China manufacturing activity hits eight-month low in March: HSBC
By Kelly Olsen ,AFP
March 25, 2014, 12:17 am TWN
BEIJING -- Chinese manufacturing activity contracted in March to its lowest level in eight months, data showed Monday, prompting calls for policymakers to tackle a painful slowdown of growth in the world's number two economy.
The data are the latest in a string of weak indicators from Beijing, and economists said measures to inject life back into the Asian powerhouse were probably on the horizon.
HSBC's preliminary purchasing managers' index (PMI), which tracks manufacturing activity in China's factories and workshops, fell to 48.1 from a final reading of 48.5 in February, the British bank said in a statement.
The figure is down from 49.5 in January and was the worst result since July's 47.7, according to the bank. The final figure is due out on April 1.
The index is a closely watched gauge of the health of the Asian economic powerhouse, a key driver of global growth. A reading above 50 indicates growth, while anything below signals contraction.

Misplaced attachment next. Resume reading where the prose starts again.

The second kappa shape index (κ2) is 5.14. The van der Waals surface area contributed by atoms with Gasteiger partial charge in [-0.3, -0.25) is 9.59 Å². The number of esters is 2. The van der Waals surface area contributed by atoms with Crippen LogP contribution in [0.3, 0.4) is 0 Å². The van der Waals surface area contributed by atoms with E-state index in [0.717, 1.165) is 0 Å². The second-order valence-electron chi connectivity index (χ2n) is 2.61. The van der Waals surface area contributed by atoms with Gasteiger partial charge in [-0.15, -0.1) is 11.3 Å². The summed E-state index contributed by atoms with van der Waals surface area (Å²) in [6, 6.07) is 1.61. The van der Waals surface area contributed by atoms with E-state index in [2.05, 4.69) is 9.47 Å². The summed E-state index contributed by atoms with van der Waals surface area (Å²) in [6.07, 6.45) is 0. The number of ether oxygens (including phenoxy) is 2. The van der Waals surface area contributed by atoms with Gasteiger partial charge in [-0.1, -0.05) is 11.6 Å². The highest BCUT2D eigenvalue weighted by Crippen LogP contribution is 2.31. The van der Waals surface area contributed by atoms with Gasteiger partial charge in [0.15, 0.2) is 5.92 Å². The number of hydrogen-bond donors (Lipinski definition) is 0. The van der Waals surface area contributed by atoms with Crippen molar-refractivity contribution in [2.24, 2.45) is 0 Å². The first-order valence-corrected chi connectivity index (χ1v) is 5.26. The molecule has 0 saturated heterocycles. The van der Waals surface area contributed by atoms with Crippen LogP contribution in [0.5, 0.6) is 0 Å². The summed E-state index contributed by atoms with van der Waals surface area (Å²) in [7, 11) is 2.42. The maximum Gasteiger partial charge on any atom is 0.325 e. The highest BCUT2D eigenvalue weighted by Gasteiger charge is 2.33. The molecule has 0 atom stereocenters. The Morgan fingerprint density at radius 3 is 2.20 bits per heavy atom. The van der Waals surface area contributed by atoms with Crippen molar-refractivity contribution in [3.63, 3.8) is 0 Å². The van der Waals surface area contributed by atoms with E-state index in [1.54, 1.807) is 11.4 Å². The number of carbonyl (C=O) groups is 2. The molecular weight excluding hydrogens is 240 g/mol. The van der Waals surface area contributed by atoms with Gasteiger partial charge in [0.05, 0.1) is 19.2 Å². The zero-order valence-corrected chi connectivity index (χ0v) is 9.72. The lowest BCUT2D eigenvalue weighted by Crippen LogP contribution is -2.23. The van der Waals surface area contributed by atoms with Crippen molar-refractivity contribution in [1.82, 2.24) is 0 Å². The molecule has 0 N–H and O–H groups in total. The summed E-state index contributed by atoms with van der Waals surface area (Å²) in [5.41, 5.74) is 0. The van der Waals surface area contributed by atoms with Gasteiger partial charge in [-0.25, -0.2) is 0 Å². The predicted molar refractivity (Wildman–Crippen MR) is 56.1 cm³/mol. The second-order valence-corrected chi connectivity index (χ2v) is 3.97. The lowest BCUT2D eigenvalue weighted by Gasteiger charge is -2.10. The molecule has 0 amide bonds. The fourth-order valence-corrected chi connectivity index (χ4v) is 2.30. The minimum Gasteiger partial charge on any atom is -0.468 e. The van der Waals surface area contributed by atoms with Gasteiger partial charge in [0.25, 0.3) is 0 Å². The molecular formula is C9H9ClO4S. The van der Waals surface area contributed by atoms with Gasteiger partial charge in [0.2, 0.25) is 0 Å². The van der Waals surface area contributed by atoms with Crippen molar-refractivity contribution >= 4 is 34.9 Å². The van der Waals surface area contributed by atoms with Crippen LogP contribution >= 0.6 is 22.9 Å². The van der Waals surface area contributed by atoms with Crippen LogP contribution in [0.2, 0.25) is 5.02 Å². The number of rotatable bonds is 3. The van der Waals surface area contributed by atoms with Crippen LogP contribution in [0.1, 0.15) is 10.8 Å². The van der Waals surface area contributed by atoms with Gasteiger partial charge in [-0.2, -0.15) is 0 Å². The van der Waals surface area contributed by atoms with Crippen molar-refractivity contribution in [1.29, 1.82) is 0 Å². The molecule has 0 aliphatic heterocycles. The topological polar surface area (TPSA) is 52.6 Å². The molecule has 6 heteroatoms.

China's National Bureau of Statistics said earlier this month that its own official PMI reading fell to an eight-month low of 50.2 in February.
The latest figure “suggests that China's growth momentum continued to slow down” in March, Qu Hongbin, HSBC's Hong Kong-based chief China economist, said in the statement.
“Weakness is broadly based with domestic demand softening further,” he added.
HSBC expects Chinese authorities to take policy steps to stabilize the economy, with actions including easing barriers to private investment, spending on urban railways, public housing and fighting air pollution, as well as “guiding lending rates lower,” Qu said.
Other economists also expressed concern, pointing out that the March figure usually benefits from a cyclical boost.
“The weakness appears even more pronounced given that there is usually a seasonal rebound after the Chinese New Year holiday,” Capital Economics Asia economist Julian Evans-Pritchard said in research note.
China's annual week-long lunar new year holiday fell largely in February this year.
Nonetheless, Chinese shares closed higher on Monday with the benchmark Shanghai Composite Index rising 0.91 percent, or 18.66 points, to 2,066.28.